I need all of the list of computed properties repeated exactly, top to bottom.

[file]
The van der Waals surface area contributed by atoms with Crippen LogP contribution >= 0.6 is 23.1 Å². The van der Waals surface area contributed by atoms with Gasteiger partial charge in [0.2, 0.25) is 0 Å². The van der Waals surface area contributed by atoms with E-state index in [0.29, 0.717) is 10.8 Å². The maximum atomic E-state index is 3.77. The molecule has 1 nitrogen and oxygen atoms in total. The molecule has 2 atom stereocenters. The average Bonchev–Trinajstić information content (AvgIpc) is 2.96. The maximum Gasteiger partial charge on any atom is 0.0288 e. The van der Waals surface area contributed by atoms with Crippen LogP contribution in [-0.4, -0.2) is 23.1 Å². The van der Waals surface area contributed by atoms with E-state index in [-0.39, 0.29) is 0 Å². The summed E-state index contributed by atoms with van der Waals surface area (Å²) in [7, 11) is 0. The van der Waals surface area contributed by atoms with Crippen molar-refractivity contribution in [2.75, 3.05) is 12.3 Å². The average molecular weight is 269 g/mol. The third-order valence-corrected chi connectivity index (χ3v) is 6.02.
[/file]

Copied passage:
The van der Waals surface area contributed by atoms with Crippen LogP contribution >= 0.6 is 23.1 Å². The van der Waals surface area contributed by atoms with Gasteiger partial charge in [0.2, 0.25) is 0 Å². The van der Waals surface area contributed by atoms with E-state index in [0.29, 0.717) is 10.8 Å². The maximum atomic E-state index is 3.77. The molecule has 1 nitrogen and oxygen atoms in total. The molecule has 2 atom stereocenters. The average Bonchev–Trinajstić information content (AvgIpc) is 2.96. The maximum Gasteiger partial charge on any atom is 0.0288 e. The van der Waals surface area contributed by atoms with Crippen LogP contribution in [-0.4, -0.2) is 23.1 Å². The van der Waals surface area contributed by atoms with E-state index in [-0.39, 0.29) is 0 Å². The summed E-state index contributed by atoms with van der Waals surface area (Å²) in [7, 11) is 0. The van der Waals surface area contributed by atoms with Crippen molar-refractivity contribution in [2.75, 3.05) is 12.3 Å². The average molecular weight is 269 g/mol. The third-order valence-corrected chi connectivity index (χ3v) is 6.02.